CASA volunteers receive court orders that allow them to obtain anything a child may need who is placed under foster care. Often they make doctor’s appointments, ensure they receive medications when needed, and schedule school tutoring and more.
Until a case is closed, when a child returns to his or her home, us adopted, or grows out of foster care at age 18, CASA volunteers will stay with them the whole way through, providing a positive influence and support figure in their lives.
“The CASA volunteers, sometimes are the only constant person in these children’s lives,” Swanson said.
There were 109 county children in foster care last year, and Swanson said they will spend an average of 14 months in foster homes, adding that 4 out of every 1,000 kids in Wilson County are in foster care. The state average is 5 out of every 1,000.
“That’s the equivalent of six classrooms full of children,” Swanson said of the number of kids in foster care in the county.
She said the number of foster homes is “not enough” in the county and added they have children who are in homes in Memphis, Clarksville and in McMinn County because there is no place for them in Wilson.
“The general public doesn’t know what a child in foster care goes through,” she said.
When the Department of Children Services gets involved in an abuse case and a child is placed into foster care, with or without a CASA volunteer, Swanson said the children are not only traumatized by their experience, but their entire surroundings change very quickly.
The children are taken from their homes and placed into a new environment that is strange to them and are surrounded by adults that they do not know. Swanson noted while the children are removed from an awful situation, they still go through extreme hardships.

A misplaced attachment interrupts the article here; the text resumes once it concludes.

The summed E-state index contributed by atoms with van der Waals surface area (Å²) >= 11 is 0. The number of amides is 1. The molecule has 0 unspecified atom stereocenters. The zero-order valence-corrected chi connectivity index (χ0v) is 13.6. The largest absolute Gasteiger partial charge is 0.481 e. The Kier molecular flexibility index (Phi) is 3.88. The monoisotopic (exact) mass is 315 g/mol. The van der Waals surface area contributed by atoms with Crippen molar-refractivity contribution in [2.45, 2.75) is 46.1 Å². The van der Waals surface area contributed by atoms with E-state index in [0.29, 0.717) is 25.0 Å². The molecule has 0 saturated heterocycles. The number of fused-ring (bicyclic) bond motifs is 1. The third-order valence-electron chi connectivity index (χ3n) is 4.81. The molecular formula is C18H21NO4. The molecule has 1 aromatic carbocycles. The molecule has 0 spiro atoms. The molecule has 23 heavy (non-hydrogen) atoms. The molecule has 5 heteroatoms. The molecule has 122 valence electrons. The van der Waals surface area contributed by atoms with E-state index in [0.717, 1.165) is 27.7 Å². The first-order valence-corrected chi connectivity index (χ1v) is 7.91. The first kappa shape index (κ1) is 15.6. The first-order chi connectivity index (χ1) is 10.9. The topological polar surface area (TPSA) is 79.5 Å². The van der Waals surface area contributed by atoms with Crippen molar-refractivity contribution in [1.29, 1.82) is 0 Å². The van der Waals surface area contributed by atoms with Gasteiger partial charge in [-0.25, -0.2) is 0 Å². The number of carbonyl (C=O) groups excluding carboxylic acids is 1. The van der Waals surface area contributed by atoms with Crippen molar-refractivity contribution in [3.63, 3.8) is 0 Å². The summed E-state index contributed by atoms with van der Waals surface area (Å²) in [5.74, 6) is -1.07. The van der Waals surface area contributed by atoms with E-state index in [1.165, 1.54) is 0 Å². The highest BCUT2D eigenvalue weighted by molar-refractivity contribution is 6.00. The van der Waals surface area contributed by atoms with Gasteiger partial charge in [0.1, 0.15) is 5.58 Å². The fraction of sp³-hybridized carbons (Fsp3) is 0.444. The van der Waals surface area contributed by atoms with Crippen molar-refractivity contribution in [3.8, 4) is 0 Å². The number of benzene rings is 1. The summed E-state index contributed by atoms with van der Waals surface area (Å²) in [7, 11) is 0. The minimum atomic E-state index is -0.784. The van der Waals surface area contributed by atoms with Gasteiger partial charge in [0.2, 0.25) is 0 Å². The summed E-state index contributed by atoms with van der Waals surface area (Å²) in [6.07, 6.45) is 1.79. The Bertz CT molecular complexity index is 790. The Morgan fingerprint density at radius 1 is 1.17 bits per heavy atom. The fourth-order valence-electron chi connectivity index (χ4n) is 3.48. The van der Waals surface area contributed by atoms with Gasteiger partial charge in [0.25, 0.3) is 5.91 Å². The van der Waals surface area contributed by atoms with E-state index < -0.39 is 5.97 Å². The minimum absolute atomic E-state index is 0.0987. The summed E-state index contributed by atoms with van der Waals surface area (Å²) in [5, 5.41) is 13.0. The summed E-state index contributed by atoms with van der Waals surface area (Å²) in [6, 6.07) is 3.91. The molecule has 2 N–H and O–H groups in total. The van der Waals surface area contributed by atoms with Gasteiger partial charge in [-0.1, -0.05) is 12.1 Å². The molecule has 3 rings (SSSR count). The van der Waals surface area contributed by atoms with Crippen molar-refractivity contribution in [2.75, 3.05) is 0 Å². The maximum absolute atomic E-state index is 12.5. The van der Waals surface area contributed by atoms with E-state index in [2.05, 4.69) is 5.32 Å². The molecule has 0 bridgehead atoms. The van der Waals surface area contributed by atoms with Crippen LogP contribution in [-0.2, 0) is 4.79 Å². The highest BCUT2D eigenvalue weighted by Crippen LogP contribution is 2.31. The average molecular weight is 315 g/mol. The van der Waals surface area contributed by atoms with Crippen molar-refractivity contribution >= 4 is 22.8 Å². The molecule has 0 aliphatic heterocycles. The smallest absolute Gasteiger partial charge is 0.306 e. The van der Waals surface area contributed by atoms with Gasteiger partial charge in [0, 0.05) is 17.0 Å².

“As an adult, that would make you very uncomfortable, but as a child you would be very scared,” Swanson said. “Children in foster care are very resilient.”
In Wilson County, 43 percent of abuse cases last year were drug-related, while 24 percent were sexual in nature and 14 percent were related to neglect. Swanson said the most common type of case involves parents who are addicted to drugs and incapable of caring for their children.
In those cases, she said the children would be placed in foster care and in some cases the parents became clean and sober and serving punishment and the children could return to their homes, other times they would have to stay in foster care.
Children who spend most of their lives in foster care before turning 18 face a difficult road ahead when graduating out. Swanson said that unless foster children have a volunteer, foster parent or others who care for them, they are more likely to have a troubled adult life.
“A lot of them end up in jail and a lot of them end up homeless,” Swanson said. She said nationally, one-in-four children who “age out” of foster care will be incarcerated within the first two years and over one-fifth will be homeless at some point in their life.
While Wilson County is known for strong efforts to help local charities, Swanson said that aiding organizations like CASA and foster children goes overlooked. She felt the response to helping these children could be a more concerted effort.
“I feel like the general support for foster care in this community could be stepped up,” she said.
She said that often times, people will refrain from reporting child abuse for thinking they shouldn’t interfere in the lives of their neighbors.
“I think we’ve become a society where we think ‘it’s none of my business,’” Swanson said.
You can call CASA to inquire about becoming a volunteer or help their organization by making a monetary donation. You may contact them at 443-2002, and you can get more information about them and can donate online at www.wilsoncountycasa.org.
Staff Writer Patrick Hall may be contacted at firstname.lastname@example.org.